We bought one of his pigs.  It'll be slaughtered in the fall.  I'm glad the animal we eat gets to have such a happy life (as opposed to factory farms).  You can't see it, but they have already tilled up some of the pastures.  These are some happy animals.

happy cows

One more picture from the farm visit.  Happy, healthy cows!  It was just like from a dream, the beautiful weather, the green pasture, the cows softly mooing, the birds flitting around.  So much fun.

Thursday, August 9, 2012

Hog heaven

Some friends and I went to visit the most delightful farm.  It was the best day!  See the baby pigs?  The young farmer is really trying to make a "go" of farming pasture raised livestock. Notice these pigs are given lots land to till up and get to stay with their mothers for an extended time.  All of his livestock was extremely healthy.  My camera gave out after just a few pictures of one set of the pigs, so when I get picture of the other pigs wallowing happily in shady pool, and of the cows out in the green pastures I'll post them.  They all looked like they belonged on the cover of a magazine.  SO happy looking and SO healthy.  I purchased one of his pigs and it will be processed into meat for our family.  I feel very strongly that I want the animals that sacrifice their lives for me to have a happy life and a quick death.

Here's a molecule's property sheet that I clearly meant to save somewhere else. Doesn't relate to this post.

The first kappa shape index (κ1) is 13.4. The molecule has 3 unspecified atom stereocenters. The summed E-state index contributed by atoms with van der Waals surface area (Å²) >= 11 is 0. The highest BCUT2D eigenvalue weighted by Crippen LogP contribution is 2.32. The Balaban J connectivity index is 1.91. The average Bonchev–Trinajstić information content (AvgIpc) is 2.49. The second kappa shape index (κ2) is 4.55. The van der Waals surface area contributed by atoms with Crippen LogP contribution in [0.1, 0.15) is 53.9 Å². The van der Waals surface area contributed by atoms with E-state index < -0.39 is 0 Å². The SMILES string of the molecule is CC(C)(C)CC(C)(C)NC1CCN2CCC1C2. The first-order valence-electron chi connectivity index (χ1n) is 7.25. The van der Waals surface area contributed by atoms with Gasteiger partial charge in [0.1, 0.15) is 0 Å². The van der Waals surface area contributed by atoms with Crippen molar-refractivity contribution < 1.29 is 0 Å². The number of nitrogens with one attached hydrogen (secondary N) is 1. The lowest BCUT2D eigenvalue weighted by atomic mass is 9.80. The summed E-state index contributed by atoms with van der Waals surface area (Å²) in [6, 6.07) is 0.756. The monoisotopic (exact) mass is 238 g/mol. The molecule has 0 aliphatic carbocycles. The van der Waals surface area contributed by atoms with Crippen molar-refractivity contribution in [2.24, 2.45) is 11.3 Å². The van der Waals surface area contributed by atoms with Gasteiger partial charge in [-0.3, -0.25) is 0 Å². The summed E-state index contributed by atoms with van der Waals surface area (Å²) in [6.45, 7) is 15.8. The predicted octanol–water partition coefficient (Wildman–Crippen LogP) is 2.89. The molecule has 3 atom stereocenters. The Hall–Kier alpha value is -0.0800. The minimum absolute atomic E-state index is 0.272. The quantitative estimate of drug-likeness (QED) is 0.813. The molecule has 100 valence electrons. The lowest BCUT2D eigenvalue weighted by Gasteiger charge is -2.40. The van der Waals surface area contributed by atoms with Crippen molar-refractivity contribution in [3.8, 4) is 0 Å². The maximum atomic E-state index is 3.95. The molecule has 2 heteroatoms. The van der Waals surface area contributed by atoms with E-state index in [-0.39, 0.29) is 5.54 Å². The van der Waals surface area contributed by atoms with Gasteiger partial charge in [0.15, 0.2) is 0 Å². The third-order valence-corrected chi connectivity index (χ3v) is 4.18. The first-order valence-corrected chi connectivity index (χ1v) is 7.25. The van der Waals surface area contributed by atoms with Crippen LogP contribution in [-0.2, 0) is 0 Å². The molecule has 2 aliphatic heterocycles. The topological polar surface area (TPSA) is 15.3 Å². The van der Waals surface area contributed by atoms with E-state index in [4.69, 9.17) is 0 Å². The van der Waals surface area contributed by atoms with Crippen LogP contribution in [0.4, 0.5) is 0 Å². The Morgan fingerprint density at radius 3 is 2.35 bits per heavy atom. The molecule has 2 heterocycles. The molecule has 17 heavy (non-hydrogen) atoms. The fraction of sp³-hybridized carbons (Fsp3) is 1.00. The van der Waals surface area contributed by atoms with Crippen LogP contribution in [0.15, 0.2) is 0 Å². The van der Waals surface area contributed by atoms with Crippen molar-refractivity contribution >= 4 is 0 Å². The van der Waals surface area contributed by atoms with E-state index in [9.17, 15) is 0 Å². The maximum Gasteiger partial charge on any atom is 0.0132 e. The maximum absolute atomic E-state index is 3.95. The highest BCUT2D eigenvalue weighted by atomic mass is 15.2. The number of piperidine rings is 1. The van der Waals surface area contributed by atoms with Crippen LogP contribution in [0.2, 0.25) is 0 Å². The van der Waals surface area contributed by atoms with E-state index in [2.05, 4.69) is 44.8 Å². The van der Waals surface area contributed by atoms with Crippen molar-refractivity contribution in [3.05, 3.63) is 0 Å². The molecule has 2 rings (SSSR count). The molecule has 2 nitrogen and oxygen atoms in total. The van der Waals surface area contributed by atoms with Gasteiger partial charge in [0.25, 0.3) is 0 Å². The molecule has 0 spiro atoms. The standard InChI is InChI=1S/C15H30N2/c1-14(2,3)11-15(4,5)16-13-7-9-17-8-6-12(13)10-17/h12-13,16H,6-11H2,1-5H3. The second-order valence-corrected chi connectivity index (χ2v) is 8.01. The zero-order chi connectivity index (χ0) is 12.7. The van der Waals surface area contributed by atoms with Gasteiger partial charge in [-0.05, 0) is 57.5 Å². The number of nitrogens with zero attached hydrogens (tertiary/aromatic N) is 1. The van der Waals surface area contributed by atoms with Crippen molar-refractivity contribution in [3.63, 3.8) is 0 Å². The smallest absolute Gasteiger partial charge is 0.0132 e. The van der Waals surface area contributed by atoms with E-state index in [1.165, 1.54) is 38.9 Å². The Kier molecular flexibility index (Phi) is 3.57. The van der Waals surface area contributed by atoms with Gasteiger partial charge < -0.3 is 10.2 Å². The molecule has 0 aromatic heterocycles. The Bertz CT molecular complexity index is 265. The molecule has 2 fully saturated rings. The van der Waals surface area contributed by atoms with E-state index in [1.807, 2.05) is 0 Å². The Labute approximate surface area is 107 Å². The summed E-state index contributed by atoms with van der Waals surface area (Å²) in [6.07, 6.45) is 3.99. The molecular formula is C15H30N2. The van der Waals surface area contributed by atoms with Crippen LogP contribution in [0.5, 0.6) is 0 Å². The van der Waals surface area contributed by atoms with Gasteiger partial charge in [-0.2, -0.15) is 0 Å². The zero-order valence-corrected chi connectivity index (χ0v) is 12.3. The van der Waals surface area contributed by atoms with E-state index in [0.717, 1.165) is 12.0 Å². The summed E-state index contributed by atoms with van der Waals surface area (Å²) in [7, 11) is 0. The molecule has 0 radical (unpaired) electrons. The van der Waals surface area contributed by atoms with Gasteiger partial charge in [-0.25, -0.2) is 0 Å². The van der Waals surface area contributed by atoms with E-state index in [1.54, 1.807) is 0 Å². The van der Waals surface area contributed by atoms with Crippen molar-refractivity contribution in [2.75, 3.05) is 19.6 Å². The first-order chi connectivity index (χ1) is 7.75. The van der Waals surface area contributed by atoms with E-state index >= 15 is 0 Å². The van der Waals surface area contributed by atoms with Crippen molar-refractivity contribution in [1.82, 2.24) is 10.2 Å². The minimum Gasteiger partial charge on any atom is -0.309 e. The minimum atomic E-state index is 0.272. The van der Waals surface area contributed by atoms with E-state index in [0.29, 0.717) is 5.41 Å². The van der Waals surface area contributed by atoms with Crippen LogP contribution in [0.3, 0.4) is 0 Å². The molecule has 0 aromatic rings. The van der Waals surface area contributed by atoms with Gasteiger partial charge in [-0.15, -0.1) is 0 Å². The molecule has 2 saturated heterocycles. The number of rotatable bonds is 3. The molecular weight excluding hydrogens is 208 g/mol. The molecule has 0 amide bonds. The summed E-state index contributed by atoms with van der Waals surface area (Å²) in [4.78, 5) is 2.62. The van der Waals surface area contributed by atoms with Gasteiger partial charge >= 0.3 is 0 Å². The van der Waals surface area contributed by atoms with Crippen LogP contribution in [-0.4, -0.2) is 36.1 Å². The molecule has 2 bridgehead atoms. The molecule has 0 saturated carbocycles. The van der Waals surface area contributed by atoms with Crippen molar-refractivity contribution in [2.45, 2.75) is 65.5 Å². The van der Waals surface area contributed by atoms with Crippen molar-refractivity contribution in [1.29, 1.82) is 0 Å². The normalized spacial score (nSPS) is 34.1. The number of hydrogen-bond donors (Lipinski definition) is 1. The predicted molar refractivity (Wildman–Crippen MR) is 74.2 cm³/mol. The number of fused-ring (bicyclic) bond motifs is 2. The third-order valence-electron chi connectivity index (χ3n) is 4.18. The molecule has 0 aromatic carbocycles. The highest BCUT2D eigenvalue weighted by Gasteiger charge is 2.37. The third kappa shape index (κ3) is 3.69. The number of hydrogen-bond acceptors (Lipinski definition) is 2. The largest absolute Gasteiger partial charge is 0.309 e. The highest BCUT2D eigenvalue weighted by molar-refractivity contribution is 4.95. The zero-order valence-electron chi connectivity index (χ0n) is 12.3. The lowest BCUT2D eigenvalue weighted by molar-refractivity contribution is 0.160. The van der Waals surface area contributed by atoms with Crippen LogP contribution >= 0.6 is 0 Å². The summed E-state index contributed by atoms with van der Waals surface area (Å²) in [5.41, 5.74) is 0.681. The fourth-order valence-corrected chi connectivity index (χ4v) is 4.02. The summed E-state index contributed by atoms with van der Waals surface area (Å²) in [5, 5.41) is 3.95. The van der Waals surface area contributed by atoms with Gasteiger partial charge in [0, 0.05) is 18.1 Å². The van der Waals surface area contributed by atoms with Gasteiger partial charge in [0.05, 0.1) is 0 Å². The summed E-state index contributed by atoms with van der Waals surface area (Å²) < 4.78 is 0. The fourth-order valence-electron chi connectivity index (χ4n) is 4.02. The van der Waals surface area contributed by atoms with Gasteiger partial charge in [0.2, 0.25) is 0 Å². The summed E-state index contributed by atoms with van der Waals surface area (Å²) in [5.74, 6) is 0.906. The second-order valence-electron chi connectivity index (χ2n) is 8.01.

disco balls

Disco balls hanging down from the rabbit run.

Chickens in their shady run.

Here you can see how crazy the squash is growing.  It is giving the chickens and the rabbit shade and is trying to take over the rest of the yard, too.

My garden is doing really well.  The empty spaces were growing bush beans.  I'm in the process of putting in fall crops.

Sunday, July 1, 2012